Risk of Flash Floods and Landslides in Himalayan Region

I hope you are familiar with NDRF i.e. National Disaster Response Force involved in search and rescue operations in Himachal Pradesh following flash floods and landslides which has been triggered by excessive rainfall in Himachal Pradesh in the recent times.
You might remember one of the biggest incidents causing massive devastation in the recent times i.e. Chamoli disaster (Uttrakhand) in 2021 triggered by rupture and collapse of glacial rock creating tsunami like flash flood.
Kedarnath Tragedy in 2013 is another such incident triggered by heavy rains accompanied by faster melting of glaciers causing massive flash floods. It is one of the biggest disaster that India had suffered.
Kerala witnessed massive floods in the monsoon in 2018-19.


What do you mean by disaster ?

A disaster is any calamity or catastrophic event involving large scale loss of human life, large scale injuries to human beings as well as serious damage to infrastructure and public property. It can even damage the environment as well have an impact on environmental biodiversity.

Is Disaster different from Hazard?

When hazard meets with exposure and vulnerability and habitated population in a given area are vulnerable and exposed to the impact of hazard then it turns into disaster.

What is a Hazard?

Hazard is a potential event which could trigger a disaster. For example, a region prone to landslides or flood are facing the hazard because of natural factors. If the population in that area are exposed to the impact of hazard it turns into a disaster.

Disaster Management in India-

Analyzing the impact of disasters and large scale loss of life, loss of biodiversity, economical impact, how it can cause serious damage to infrastructure and property, it is very important to work on disaster management.
Disaster management can not be seen as a temporary or ad hoc measure but a part of mainstream governance.

Stages of disaster management cycle -

  • Pre disaster preparedness and planning,
  • During disaster response and
  • Post disaster reconstruction.

Flood Hazard Zones in India -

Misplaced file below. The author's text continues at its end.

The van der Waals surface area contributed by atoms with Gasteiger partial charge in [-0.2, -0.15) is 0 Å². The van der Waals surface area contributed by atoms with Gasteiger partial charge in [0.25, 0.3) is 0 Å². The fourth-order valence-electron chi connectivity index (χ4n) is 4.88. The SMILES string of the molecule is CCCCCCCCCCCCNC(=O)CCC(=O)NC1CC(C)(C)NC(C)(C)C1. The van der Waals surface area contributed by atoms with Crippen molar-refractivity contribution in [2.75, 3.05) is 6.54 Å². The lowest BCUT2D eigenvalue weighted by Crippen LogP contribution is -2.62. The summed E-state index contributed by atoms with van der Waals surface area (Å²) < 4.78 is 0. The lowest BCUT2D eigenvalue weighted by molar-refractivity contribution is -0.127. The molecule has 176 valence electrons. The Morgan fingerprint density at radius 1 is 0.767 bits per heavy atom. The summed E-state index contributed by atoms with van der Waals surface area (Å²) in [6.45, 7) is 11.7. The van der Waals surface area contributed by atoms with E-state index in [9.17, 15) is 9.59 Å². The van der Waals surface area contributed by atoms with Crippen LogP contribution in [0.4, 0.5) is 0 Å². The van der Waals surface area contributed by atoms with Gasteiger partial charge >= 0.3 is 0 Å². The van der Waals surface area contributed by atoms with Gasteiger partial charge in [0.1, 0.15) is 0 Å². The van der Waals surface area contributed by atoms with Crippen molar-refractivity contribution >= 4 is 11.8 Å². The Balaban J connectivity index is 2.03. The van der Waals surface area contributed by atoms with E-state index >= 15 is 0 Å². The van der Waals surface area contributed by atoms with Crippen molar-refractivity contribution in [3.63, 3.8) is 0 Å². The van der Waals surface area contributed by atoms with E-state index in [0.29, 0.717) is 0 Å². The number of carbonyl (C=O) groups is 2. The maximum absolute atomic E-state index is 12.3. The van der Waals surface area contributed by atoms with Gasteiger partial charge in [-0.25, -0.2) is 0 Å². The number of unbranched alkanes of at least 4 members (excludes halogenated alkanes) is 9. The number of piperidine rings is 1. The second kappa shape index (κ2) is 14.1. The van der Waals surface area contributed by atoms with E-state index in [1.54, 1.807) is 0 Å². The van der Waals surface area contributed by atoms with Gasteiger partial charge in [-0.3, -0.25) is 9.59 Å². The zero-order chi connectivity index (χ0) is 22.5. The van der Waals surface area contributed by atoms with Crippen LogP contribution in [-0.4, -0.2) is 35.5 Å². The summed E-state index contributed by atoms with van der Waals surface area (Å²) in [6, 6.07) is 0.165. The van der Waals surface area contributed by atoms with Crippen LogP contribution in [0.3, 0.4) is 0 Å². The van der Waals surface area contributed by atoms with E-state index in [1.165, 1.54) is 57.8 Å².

National disaster management authority (NDMA) has provided a map showing flood prone zones in India. These are:

  • Indus basin
  • Gangetic basin
  • Brahmaputra basin
  • Krishna, Godavari, Kaveri basin
  • Mahanadi basin .
Specifically Himalayan belt is more at risk to floods including States of Uttrakhand, Himachal Pradesh, Sikkim, North-east States and Jammu and Kashmir.

Factors responsible for these incidents :

  • Large scale development,
  • Rampant construction activities,
  • Deforestation,
  • Long term climate change.

Vicious cycle of Flash Floods and Landslides-

Heavy rains which is Meteorological hazard could led to secondary and tertiary disasters such as flash floods and landslides.
Current incident in Himachal Pradesh is triggered by heavy rainfall in the ecological sensitive Himalayan belt.

As Himalayas are young fold mountains and unstable in their structure having steep valleys where water flows down at a very high velocity, in such a vulnerable region if excessive sudden outburst of rain happens, the surface runoff will increase in the slope areas. The water flowing down will pick up velocity as it is flowing down and other factors play role in arresting flow of water.

Now if slope is the denuded because of deforestation and urbanization and the forest areas have been cleared, there is nothing to hold the water back and if water is flowing down at a very fast rate it is going to weaken the structure and integrity of the soil. Because of saturation of soil structure would become weak and this entire soil-rocky material would slide down under the influence of gravity. This sudden shifting of debris and rock material under the influence of gravity is known as landslide also known as Mud-slide, Land-slip, Rock Avalanche etc.

Landslides pushes all the soil and material down into the valley creating a Natural-Dam like structure and stops the natural flow of water in the valley areas creating a blockage. Here the water starts accumulating. It could put enough stress on natural temporary dam and this natural Dam breaching within few hours or days led to flash floods in downstream areas.

Flash Floods and Landslides -

Floods occur when the flow rate exceeds the carrying capacity of the river channel. a landslide is defined as the sudden movement of a mass of Rock debris or Earth down a slow it is triggered by a specific event such as heavy rainfall and earthquake a slope cut to build a road etc.

Disaster Risk Management Cycle:

Sendai Framework adopted by the UN focuses on reduction on disaster risk. It includes:

  • Prevention and Mitigation
  • Preparedness
  • Disaster
  • Response
  • Rehabilitation and Recovery.
National Disaster Management Plan and Policy formulated by National Disaster Management Authority incorporates same principles, goals and targets laid down under Sendai framework.

Disaster Risk Management steps includes:

  • Early warning system
  • Risk analysis
  • Flood forecasting
  • Preparedness
  • Landslide zonation map
  • Afforestation
  • Integrated watershed management
  • Structural and Non-structural measures
  • Post disaster management.
  • Disaster Management efforts should not be seen as a temporary measure but should be made part of governance and administration.

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